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Kings Mountain battle anniversary events in jeopardy at national park

  • http://media.charlotteobserver.com/smedia/2013/10/02/16/01/TJ8HY.Em.138.jpeg|209
    Robert Lahser - rlahser@charlotteobserver.com
    A closed sign hangs outside of the visitors’ center at Kings Mountain National Military Park, which is closed because of government shutdown.
  • http://media.charlotteobserver.com/smedia/2013/10/02/16/01/VaVoN.Em.138.jpeg|209
    Robert Lahser - rlahser@charlotteobserver.com
    Christopher Whitlock 7, left, with his grandparents Dean Gordan, center, and Kim Gordan , of Hickory Grove, S.C., walk away after they are stopped by the closed sign at the visitors’ center at Kings Mountain National Military Park. Christopher was hoping to go hiking with his grandparents after getting out of school early for grandparents day. The park is closed because of government shutdown and may cancel weekend activities.
  • http://media.charlotteobserver.com/smedia/2013/10/02/16/01/1hqRWx.Em.138.jpeg|209
    ROBERT LAHSER - rlahser@charlotteobserver.com
    Christopher Whitlock and his grandparents, Dean and Kim Gordan, had hoped to spend Wednesday hiking trails at Kings Mountain National Military Park, but found the park and visitors’ center closed due to the government shutdown, which furloughed 17 employees at the park. Located near Blacksburg, S.C., the Revolutionary War battlefield and park draws about 500,000 visitors a year and is ranked among South Carolina’s top 10 tourist attractions.

BLACKSBURG, S.C. Even before Kings Mountain National Military Park came into being in 1931, people were drawn to the hallowed ground to honor a decisive Patriot victory Thomas Jefferson called the turning point of the revolution.

One of the earliest ceremonies was in 1815 when a monument was dedicated for Patriot hero William Chronicle. George Bancroft, “the Father of American history,” spoke there on Oct. 7, 1880. And on the same date in 1930 President Herbert Hoover addressed thousands at the battlfield.

Park officials hope this year won’t mark the first time in history that a commemoration doesn’t happen at the actual battlefield.

But unless the government shutdown ends all events will be canceled, they said. During the current shutdown 17 park employees have been furloughed.

“It’s unfortunate,” said Chris Revels, chief ranger at the park. “Real unfortunate.”

Located near Blacksburg, S.C., adjacent to the Kings Mountain State Park, the military park draws about 500,000 visitors a year and is ranked among South Carolina’s top 10 tourist attractions.

October is the park’s biggest month. Special events focusing on the Revolutionary War battle fought there on Oct. 7, 1780 draw visitors from all over the country.

Between Friday and the battle anniversary on Monday, officials expected between 5,000 and 10,000 visitors for special events that included reenactors, a lantern tour of the battleground, lectures and Celtic music.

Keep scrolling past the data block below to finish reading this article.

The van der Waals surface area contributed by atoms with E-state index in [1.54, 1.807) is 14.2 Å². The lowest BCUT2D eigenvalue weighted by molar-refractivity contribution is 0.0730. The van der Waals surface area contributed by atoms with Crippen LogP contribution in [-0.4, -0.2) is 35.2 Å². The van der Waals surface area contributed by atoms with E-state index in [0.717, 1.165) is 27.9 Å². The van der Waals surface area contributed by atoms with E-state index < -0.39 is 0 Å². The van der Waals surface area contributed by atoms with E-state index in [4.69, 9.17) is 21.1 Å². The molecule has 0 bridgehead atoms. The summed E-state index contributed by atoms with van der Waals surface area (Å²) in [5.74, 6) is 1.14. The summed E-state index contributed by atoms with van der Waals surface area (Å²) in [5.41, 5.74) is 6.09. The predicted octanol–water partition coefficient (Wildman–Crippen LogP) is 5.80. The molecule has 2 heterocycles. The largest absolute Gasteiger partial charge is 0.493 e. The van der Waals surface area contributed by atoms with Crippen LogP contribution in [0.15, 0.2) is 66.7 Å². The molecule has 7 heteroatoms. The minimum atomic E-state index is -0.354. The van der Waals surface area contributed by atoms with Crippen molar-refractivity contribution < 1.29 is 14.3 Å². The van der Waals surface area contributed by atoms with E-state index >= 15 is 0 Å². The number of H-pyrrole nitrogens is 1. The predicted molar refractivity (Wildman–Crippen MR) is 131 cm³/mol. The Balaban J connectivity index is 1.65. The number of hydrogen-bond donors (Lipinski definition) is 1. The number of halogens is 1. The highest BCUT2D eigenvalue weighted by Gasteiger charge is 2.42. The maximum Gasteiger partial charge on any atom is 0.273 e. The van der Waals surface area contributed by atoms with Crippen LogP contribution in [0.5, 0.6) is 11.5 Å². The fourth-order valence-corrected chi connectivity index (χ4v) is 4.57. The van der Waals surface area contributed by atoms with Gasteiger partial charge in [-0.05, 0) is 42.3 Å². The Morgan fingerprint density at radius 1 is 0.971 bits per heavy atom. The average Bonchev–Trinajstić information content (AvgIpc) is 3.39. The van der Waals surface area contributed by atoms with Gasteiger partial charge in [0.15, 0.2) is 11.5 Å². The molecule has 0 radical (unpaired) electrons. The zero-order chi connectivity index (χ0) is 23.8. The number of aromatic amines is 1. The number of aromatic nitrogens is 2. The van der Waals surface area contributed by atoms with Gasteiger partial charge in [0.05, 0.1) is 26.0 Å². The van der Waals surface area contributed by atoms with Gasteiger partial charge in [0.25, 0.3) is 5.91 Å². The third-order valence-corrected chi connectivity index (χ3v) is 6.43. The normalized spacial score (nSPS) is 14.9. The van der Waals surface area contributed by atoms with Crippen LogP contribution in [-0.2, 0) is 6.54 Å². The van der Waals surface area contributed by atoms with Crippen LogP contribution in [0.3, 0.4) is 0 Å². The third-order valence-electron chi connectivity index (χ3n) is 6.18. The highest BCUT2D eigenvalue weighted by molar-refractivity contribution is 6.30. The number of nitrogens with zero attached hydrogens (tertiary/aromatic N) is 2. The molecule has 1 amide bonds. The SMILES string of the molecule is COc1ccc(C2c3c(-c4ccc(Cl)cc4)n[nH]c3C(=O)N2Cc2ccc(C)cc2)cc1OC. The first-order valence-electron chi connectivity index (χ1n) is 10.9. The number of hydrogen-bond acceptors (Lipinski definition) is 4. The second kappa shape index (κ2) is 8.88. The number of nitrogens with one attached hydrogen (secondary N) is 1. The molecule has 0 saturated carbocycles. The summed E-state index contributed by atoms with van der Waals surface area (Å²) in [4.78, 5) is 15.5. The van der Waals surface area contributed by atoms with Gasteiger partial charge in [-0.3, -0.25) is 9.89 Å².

On Monday,they’ve planned a wreath-laying ceremony at the 90-foot tall U.S. monument and at 3 p.m., the approximate time the battle began, the arrival of the Overmountain Victory Trail marchers at the park.

The Victory Trail association formed in 1975 to protect and preserve the route the patriots took across the mountains to the Kings Mountain battlefield. Today, that route is the Overmountain Victory National Historic Trail, a 330-mile trail through four states, Virginia, Tennessee and North and South Carolina.

The nonprofit OVTA has evolved into a teaching organization that has presented the Kings Mountain story to nearly 9,000 fourth-graders in public, private and home schools.

Association President Marc Bowen is hopeful government leaders will “get things worked out” before the weekend.

But if they don’t “we still plan to celebrate the sweat and blood of these men who fought on the mountain in 1780,” Bowen said. “We just don’t know the exact location where it will take place yet.”

He said details will be announced on the association’s website www.ovta.org.

Meanwhile, officials said many people are calling the national park to ask about the status of events.

Revels advises people to keep up with news about the government shutdown.

Some are finding it difficult to make plans.

“A woman from Ohio whose ancestor fought here called and asked if I recommended for her to come,” Revels said. “I told her I couldn’t advise her to start the trip. I don’t know what’s going to happen.”

He recalled that when the park closed for several weeks during the 1995 government shut down it didn’t fall during the battle anniversary.

On Wednesday morning, things were quiet around the park. A few bicyclists cruised by on the public road. An elderly Florida couple stopped to tell Revels they were lost and looking for Charlotte Douglas International Airport.

Outside the Visitors Center, Deana Thorpe consulted with her mother, Cynthia Lauritzen 66, and sister, Darcy Lauritzen, 29, both of Jesup, Iowa.

They looked forward that morning to hiking and fresh autumn, but found the Visitors Center parking lot blocked.

A sign on the front gate announced the park had closed because of the government shutdown.

“I didn’t ever think about this,” Thorpe, 37, said. “Why didn’t I think about this? I’m so disappointed they’re not open.”

The park’s paved trails, woods and signs interpreting an important event in American history were so close – yet beyond their reach.

“We’ll have to find something else to do today,” Thorpe said as she drove away.

DePriest: 704-868-7745
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